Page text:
The Bug Genie uses a verbose coding style. That means using spacing and newlines to increase readability. We do not follow the "less is more" motto. More is more. New lines should appear before all opening and closing braces, in all types of statements, declarations and conditions: Functions:
/**
 * Example "My function" function
 */
function my_function()
{
}


Classes:
/**
 * Example "My module" class
 */
class MyModule
{
    static public function getInstance()
    {
    }

    public function getName()
    {
    }
}


Spacing  ⇑ top

Use spacing before opening paranthesis on all control statements (e.g.: if, while, for ....) and also after each comma, conditional test or semicolon in a parameter list. Do not use spacing after opening parenthesis or before closing parenthesis: Control statements:
if ($something == true)
{
}

for ($cc = 1; $cc <= 10; $cc++)
{
}

switch ($something)
{
    case 1:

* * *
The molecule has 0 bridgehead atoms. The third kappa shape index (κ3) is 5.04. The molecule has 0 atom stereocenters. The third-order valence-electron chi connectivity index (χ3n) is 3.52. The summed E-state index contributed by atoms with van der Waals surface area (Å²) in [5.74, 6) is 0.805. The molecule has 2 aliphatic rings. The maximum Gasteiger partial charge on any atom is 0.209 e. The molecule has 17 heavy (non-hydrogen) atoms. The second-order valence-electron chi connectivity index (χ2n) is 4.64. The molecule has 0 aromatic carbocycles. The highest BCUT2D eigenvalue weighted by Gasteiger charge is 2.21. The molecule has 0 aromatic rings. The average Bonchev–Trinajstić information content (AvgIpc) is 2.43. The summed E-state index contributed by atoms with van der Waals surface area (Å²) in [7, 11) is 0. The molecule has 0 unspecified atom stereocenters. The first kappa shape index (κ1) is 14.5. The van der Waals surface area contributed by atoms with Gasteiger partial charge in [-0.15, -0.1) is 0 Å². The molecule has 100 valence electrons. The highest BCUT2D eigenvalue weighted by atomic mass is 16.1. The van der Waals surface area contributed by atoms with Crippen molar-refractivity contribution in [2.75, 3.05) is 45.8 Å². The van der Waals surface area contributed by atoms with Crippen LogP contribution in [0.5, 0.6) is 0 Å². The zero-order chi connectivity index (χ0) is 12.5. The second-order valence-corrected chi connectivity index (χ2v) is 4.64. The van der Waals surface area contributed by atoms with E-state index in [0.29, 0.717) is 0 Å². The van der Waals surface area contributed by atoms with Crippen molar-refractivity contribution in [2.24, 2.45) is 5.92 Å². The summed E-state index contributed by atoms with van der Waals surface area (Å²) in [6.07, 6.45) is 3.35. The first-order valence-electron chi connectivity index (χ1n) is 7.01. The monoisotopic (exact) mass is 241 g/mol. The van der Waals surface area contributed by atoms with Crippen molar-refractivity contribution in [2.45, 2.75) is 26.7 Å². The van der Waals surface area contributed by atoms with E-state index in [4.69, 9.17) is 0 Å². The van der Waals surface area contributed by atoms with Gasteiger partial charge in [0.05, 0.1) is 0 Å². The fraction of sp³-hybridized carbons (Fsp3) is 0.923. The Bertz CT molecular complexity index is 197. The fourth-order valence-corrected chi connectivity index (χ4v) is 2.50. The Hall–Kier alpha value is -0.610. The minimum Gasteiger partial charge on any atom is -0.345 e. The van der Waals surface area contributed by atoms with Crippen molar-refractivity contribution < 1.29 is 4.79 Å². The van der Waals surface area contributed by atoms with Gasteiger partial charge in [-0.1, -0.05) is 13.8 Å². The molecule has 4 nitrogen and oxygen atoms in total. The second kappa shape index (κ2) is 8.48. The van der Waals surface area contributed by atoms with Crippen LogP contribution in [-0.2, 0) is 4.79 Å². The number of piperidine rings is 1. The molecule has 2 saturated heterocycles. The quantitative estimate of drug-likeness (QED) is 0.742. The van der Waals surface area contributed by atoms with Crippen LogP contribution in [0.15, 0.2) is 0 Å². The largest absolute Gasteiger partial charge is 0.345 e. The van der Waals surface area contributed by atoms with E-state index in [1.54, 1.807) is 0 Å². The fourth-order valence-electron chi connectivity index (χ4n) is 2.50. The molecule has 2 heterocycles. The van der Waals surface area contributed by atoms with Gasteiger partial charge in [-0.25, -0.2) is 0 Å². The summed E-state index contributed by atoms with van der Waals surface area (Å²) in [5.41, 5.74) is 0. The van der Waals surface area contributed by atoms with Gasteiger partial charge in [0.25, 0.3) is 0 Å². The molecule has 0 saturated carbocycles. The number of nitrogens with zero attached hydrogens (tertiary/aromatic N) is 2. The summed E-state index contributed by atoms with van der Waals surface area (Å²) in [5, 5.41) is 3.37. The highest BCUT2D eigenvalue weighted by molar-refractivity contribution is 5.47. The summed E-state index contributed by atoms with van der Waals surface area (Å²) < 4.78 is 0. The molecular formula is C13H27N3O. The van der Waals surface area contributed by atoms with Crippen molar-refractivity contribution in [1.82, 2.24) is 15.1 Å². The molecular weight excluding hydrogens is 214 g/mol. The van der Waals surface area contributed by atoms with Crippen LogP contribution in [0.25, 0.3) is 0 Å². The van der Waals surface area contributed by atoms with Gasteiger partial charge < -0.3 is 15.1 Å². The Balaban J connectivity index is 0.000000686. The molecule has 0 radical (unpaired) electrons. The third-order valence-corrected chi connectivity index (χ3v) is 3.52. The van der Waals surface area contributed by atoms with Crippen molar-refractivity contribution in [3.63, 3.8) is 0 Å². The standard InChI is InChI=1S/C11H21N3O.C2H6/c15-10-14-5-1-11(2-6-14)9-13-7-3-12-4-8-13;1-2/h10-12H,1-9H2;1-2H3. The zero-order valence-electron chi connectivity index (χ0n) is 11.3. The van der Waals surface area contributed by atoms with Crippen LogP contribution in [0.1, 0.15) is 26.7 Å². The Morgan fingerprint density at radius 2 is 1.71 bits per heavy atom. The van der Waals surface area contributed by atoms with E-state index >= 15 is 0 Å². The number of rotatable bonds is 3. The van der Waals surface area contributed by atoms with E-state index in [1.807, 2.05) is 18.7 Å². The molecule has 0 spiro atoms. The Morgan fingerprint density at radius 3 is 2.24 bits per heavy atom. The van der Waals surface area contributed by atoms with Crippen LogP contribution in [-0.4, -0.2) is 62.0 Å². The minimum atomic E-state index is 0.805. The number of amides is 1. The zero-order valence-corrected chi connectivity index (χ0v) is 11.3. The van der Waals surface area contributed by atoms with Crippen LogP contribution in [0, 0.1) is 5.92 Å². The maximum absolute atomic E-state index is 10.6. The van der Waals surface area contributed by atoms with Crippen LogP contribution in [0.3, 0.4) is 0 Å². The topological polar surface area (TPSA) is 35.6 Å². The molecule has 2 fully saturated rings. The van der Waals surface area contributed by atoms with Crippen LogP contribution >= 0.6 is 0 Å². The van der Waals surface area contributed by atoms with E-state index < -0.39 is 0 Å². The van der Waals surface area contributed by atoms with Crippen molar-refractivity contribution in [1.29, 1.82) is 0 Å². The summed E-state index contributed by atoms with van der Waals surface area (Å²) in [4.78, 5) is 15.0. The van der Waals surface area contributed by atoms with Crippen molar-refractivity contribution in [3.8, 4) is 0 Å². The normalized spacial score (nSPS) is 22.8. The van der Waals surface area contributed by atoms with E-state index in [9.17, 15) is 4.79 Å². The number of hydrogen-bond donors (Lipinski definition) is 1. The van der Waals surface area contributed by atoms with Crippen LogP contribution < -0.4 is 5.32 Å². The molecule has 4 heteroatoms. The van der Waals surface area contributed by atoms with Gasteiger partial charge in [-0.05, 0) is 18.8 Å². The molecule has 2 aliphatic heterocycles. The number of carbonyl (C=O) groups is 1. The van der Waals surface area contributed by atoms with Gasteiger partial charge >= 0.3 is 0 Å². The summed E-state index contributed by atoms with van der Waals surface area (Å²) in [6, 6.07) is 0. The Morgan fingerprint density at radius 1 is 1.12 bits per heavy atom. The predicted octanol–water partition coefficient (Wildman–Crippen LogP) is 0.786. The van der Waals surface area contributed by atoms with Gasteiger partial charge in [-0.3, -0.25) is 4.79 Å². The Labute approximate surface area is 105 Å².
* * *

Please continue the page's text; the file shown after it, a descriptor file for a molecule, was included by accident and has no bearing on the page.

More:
break;
    case 2:
        break;
    default:
        break;
}


Use spacing between concatenated elements to improve readability:
$my_string = "My age is " . $age . " and my height is " . $height;


Use variable substitution when it makes sense, such as in the above example:
// These two styles are ok
$my_string = "My age is $age and my height is $height";
$my_string = "My age is {$age} and my height is {$height}";

// Try not to use this style
$my_string = "My age is ${age} and my height is ${height}";


C-style or BASIC-style  ⇑ top

The Bug Genie uses two different styles for control statements, depending on whether it is inside or outside templates. Inside templates, the following style is used:
<p> some html code here </p>
<?php if ($something): ?>
    <p> something </p>
<?php endif; ?>

<ul>
<?php foreach ($array as $element): ?>'
    <li> element </li>
<?php endforeach; ?>
</ul>


This style is not used anywhere but in templates. Do not use this style inside functions, classes or anywhere else. Do use this style in templates. The only exception here is switch statements which must contain the entire opening and closing switch block:
<p> some html code here </p>
<?php

    switch ($something)
    {
        case 1:
            ?> something 1 <?php
            break;
        case 2:
            ?> something 2 <?php
            break;
    }

?>